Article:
Roman Catholicism, Mormonism, and the Biblical Gospel


  • Roman Catholicism and Mormonism both undermine the authority of Scripture by claiming that additional revelations i.e., the Magisterium, the Pope, Tradition; and the Book of Mormon, the Doctrine & Covenants, the Prophet, and so on are necessary to make sense of Scripture. This is detrimental to the sufficiency of the Word of God for the Spirit to apply Christ’s redemptive work. The Bible calls believers to fides implicita (implicit faith) in Christ alone, while communions such as Roman Catholicism and Mormonism demand its adherents exercise fides implicita in the visible institution. The inconvenient truth of both belief systems is their seminal teaching of extra ecclesiam nulla salutis, “outside of the church there is no salvation.”
  • Roman Catholicism and Mormonism both append works to faith as a necessary component of justification. The Roman Catholic view and the Mormonism view resemble this: faith + works = justification. The Protestant view, which is reminiscent of the biblical view, is that faith = justification + works. The difference between these two formulas is the difference between understanding and misunderstanding the gospel. If any communion claims to be Christian but denies or condemns an essential truth of Christianity, then far from proving itself to be the true representation of Christianity, at that point that organization betrays itself as apostate and no longer a true church.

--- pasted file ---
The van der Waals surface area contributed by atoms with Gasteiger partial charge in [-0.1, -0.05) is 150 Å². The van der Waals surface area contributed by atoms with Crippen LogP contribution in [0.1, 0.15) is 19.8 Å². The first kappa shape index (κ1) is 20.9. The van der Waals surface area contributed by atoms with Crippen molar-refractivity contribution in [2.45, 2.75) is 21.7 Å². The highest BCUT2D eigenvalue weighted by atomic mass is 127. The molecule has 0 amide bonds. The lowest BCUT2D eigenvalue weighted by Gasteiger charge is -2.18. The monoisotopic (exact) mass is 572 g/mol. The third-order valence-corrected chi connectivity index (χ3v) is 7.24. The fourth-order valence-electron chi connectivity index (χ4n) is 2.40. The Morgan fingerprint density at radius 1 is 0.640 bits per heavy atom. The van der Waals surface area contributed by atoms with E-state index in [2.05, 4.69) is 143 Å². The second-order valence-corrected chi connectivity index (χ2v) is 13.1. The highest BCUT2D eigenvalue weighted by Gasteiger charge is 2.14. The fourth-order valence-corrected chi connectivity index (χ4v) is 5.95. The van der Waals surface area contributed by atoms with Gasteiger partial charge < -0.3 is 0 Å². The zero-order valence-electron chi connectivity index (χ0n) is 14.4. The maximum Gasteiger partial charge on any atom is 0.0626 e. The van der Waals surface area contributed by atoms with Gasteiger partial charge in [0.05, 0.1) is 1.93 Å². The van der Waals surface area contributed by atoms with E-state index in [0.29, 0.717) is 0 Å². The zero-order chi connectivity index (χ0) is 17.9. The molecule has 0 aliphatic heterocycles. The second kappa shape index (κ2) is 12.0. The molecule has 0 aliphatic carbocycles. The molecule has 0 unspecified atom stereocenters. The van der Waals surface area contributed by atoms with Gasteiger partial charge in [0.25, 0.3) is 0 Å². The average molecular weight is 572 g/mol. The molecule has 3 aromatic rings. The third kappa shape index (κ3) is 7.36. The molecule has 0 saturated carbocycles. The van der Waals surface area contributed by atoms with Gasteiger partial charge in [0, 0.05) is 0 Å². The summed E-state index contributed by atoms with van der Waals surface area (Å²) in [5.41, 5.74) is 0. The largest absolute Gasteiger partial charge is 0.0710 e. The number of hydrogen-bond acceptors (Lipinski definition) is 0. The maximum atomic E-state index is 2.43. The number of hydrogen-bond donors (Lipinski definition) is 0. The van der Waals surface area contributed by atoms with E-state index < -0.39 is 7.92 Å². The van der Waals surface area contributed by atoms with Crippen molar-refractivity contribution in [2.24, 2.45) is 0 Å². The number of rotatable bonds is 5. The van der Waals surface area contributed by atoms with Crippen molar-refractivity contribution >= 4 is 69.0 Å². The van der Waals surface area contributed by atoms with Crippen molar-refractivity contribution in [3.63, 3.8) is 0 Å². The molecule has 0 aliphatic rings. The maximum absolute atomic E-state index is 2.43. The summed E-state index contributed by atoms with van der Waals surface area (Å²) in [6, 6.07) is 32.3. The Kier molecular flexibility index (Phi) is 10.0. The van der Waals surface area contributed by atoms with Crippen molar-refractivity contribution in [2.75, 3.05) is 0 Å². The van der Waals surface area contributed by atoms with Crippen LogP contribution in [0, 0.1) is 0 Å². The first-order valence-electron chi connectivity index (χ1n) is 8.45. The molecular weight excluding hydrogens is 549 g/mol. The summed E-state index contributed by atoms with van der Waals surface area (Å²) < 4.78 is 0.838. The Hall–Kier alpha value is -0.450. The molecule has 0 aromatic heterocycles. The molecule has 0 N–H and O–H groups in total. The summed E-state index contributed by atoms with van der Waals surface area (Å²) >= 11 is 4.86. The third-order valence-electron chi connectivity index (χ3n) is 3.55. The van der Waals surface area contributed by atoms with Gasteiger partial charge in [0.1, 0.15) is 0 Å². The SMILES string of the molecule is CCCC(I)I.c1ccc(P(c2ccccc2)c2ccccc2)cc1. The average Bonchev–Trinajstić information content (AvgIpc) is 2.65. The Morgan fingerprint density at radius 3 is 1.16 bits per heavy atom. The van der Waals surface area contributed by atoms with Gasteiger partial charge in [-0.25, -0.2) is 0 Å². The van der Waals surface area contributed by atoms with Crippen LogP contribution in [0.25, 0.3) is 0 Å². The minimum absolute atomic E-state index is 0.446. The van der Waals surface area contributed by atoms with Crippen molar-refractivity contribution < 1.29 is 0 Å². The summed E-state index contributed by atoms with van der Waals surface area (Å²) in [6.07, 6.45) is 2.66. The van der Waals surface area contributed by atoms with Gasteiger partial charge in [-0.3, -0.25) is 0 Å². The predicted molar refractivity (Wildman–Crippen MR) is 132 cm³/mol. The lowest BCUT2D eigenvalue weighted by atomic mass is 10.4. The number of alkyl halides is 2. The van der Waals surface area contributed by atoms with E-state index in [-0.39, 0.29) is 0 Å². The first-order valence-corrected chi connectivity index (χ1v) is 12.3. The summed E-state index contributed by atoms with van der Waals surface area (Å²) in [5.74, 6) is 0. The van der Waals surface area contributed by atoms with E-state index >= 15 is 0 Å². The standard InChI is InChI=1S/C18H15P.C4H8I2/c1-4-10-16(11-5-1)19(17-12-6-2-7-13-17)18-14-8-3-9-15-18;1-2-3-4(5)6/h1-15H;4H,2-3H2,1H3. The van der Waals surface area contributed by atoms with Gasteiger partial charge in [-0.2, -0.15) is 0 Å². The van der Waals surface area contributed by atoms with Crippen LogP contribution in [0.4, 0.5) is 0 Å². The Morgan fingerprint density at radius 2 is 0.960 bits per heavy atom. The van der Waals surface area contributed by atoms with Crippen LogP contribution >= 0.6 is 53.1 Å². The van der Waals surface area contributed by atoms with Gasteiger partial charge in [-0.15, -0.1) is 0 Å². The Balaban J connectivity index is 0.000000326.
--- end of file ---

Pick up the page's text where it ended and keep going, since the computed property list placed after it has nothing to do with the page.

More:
• Mormonism, like Roman Catholicism, is essentially a sacerdotal communion. They both maintain a view of ex opere operato. In Mormonism, baptism has the power to actually confer grace to its recipient, described in the Book of Mormon as “the gate.” This echoes the Roman Catholic teaching that baptism is “the gateway to life in the Spirit” and “the door” which gives access to the sacraments. It is built into both systems that these sacraments can be performed only by someone with the true authority of the church. Meanwhile, Jesus simply said, “I am the door,” and enunciated implicit trust in himself as necessary for eternal life, and the precursor to obeying the law of God.

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apologetics, church history, justification, Reformation, systematic theology